Luke 13:1 Now there were some present at that time who told Jesus about the Galileans whose blood Pilate had mixed with their sacrifices.
The Bible does not tell us any more about this incident, but apparently, the same Pilate who later sentenced Jesus to crucifixion, slaughtered some Galileans while they were at the temple offering their sacrifices. We don’t know why Pilate did this, but the action is consistent with his reputation for cruelty.
Luke 13:2-3 Do you think that these Galileans were worse sinners than all the other Galileans because they suffered this way? I tell you, no! But unless you repent, you too will all perish.
A popular idea, back then, was that most people got what they deserved. If they were good people, God would take care of them. If they were bad people, something terrible might happen.
Nadab and Abihu worshipped God contrary to the way he prescribed, So fire came out from the presence of the Lord and consumed them (Leviticus 10:2). Korah led a rebellion against Moses, and the earth opened its mouth and swallowed [him] (Numbers 16:32). Since God has the power to execute his wrath when and where he pleases, many reasoned from disaster back to sin.
Luke 13:4-5 Or those eighteen who died when the tower in Siloam fell on them—do you think they were more guilty than all the others living in Jerusalem? I tell you, no! But unless you repent, you too will all perish.
This is another event of which we have no more information. Perhaps they were building a tower in the section of Jerusalem’s wall near the pool of Siloam. Something went terribly wrong, and eighteen people died. Some thought it was divine judgment, but Jesus disagreed.
Two mistakes need to be avoided when trying to understand the relationship between God and disaster. The first is to assume that whoever comes to a violent end did something wrong. That might be true, but there is no way to be sure. Instead of judging others in light of their disaster, Jesus taught us to view disaster as a warning to ourselves. [U]nless you repent, you too will all perish, he said.
The second mistake is to assume that God no longer pours out his wrath as he did in the Old Testament. God is a righteous judge, a God who displays his wrath every day (Psalm 7:11), wrote David. When Ananias and Sapphira lied about how much money they gave to the church, they fell over dead (Acts 5:1-10). This shows that God is willing to kill people even after the death and resurrection of Christ (1 Corinthians 11:30).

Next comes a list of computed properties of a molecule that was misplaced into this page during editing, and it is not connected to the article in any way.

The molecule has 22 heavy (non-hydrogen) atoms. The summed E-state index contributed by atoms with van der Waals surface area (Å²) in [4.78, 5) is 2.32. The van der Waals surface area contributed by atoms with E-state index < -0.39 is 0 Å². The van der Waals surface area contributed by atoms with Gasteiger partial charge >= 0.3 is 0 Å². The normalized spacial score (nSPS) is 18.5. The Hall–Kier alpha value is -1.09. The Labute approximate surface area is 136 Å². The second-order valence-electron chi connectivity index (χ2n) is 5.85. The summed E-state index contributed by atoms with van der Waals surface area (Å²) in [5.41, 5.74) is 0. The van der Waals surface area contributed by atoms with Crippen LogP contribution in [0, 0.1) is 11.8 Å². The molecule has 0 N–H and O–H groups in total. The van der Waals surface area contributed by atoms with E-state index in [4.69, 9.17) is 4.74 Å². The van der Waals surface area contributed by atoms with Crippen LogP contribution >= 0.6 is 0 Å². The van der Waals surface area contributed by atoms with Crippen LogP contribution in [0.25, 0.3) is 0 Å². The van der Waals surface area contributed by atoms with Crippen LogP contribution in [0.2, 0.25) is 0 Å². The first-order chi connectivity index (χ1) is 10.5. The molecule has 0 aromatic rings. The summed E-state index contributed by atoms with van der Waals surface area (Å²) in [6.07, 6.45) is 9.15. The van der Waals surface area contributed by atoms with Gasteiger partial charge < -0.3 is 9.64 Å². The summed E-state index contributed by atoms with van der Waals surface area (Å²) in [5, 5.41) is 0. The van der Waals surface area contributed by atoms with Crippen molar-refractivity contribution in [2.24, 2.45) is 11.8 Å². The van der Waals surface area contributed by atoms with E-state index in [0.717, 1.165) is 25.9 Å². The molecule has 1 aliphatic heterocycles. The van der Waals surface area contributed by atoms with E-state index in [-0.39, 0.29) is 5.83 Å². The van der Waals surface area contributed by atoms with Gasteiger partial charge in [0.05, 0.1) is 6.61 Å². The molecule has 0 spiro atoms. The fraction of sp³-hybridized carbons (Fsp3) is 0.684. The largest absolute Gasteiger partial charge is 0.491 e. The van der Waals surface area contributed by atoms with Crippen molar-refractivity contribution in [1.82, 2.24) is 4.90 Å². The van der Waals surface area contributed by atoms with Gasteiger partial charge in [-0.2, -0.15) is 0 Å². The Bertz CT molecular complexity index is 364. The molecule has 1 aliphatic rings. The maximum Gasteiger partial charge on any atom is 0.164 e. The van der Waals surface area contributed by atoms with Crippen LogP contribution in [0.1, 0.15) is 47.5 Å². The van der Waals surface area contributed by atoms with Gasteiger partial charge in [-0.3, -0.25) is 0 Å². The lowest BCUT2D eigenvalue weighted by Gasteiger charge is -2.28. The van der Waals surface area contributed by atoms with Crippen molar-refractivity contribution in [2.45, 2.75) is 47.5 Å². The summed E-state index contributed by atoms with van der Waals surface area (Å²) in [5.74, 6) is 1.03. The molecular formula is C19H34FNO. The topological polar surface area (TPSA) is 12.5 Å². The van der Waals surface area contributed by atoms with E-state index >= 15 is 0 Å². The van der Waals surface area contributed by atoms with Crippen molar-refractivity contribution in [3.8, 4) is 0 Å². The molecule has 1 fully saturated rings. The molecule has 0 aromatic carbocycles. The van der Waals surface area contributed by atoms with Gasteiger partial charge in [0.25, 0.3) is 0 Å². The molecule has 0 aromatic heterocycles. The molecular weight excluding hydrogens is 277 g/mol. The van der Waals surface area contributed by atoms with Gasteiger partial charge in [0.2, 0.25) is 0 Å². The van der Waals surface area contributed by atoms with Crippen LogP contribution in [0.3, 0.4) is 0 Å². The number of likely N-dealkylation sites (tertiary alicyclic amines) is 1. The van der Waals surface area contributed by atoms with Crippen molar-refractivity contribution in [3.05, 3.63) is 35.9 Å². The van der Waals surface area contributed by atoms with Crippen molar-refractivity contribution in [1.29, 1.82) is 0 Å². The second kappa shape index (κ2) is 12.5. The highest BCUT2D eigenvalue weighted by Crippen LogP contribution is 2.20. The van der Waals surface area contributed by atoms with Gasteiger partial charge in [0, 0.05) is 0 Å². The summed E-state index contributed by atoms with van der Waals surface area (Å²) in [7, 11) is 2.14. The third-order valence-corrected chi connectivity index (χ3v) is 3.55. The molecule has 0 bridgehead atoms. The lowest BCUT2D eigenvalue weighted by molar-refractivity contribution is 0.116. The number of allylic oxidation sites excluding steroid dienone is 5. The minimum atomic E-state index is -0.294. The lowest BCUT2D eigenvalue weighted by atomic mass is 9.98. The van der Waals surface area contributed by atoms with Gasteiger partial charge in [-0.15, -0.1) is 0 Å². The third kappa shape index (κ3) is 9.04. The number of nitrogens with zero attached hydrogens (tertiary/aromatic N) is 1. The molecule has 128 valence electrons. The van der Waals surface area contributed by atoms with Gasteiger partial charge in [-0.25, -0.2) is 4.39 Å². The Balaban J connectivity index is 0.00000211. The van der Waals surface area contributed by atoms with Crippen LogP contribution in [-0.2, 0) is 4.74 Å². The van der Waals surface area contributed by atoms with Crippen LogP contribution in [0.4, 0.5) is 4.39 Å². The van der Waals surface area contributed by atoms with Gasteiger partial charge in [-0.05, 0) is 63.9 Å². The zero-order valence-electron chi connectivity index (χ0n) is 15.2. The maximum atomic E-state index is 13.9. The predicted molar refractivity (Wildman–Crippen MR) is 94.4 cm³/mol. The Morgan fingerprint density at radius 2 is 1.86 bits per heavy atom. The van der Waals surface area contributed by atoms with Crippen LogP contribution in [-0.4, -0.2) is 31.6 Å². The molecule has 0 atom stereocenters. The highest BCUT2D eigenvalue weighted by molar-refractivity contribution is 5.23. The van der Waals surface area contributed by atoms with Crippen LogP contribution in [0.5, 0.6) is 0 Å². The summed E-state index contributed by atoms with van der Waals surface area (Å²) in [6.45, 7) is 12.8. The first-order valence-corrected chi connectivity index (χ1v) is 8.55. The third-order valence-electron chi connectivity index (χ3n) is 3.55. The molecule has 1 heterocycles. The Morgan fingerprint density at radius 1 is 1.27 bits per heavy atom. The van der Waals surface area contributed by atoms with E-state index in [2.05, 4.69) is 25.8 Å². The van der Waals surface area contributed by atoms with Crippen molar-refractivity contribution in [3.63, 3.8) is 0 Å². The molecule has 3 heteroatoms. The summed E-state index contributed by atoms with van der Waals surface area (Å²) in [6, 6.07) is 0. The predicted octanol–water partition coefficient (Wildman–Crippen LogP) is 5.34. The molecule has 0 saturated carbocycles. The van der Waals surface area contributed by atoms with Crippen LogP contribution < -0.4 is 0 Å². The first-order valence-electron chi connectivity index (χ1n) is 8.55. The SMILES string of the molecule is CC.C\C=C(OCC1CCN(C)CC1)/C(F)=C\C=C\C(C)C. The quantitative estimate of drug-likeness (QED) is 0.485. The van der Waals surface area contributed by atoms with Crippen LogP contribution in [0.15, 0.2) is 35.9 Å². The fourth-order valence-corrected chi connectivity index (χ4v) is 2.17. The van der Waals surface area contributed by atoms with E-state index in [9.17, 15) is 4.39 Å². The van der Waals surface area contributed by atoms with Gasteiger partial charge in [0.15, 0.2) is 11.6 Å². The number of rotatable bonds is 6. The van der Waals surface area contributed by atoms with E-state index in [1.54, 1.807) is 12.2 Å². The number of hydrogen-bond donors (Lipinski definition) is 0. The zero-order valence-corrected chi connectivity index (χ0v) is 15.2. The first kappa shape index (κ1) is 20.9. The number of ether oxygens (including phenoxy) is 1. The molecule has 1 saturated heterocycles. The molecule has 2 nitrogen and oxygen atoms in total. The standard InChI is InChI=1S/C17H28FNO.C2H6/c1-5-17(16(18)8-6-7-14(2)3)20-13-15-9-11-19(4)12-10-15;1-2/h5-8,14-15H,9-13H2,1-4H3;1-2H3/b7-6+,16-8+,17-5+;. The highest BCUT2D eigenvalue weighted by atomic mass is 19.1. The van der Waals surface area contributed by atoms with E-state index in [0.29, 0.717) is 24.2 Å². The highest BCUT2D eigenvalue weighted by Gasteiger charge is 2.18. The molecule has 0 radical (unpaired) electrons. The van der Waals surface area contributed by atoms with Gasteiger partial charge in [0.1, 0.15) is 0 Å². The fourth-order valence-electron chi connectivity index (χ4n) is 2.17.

Since the wages of sin is death (Romans 6:23), God has a right to strike every time we sin. Thankfully, he often delays his judgment. [H]e is patient with you, not wanting anyone to perish, but everyone to come to repentance (2 Peter 3:9), wrote Peter. We ought to be thankful for God’s patience, and never put it to the test.
Luke 13:10-11 On a Sabbath Jesus was teaching in one of the synagogues, and a woman was there who had been crippled by a spirit for eighteen years. She was bent over and could not straighten up at all.
The ability to stand up straight is often taken for granted, especially by the young. With age, however, many curve forward, and cannot straighten up at all. We do not know this woman’s age, but she had been in that condition for eighteen years. She saw little but the ground, seldom looked at faces, and only saw the sun with effort.
Luke 13:12-13 When Jesus saw her, he called her forward and said to her, Woman, you are set free from your infirmity. Then he put his hands on her, and immediately she straightened up and praised God.
In fact, she probably praised God every time she stood up straight for the rest of her life. Likewise, those who were healed of blindness probably praised God every time they opened their eyes. And those who were healed of deafness probably praised God every time they heard the sound of children playing. From these we learn to praise God for many things we usually take for granted.
If your arms bend at the elbows, you ought to praise God for that. And if your legs bend at the knees, you ought to praise God for that too. Our bodies have countless parts, any of which can fail at any time. When we consider all the things that can go wrong, we’ll be amazed that we are ever healthy, or not any sicker than we are.
And even if we are sick, every day of our lives, all who believe in Jesus Christ will be healed eventually. [He] will transform our lowly bodies so that they will be like his glorious body (Philippians 3:21), wrote Paul. We may have to suffer for years, but this will make us want to praise the Lord forever, in a glorious body that will never disappoint.
Luke 13:25 Once the owner of the house gets up and closes the door, you will stand outside knocking and pleading, Sir, open the door for us. But he will answer, I don’t know you or where you come from.
This applies to people who want to sin a little more before they come to Christ. They know there is much at stake, but they assume there will always be time to make their peace with God. But according to Jesus, this may not be true.
Years ago I went to a store and pulled into the parking lot at 8:59 in the evening. I did not know what time they closed, so I parked the car and ran to the door. But the moment I got to the door a lady inside turned the key. I looked at her with pleading eyes, but she said, We’re closed. I threw up my hands and begged, but she shook her head and said, We’re closed. If I had arrived a few seconds earlier I could have been in, but now it was too late. That’s how it will be on the last day. And What . . . . he shuts no one can open (Revelation 3:7), wrote John.
Reflection and Review
How does God punish people today?
Why do our bodies give us so much grief?
What do you want to be doing when Jesus returns?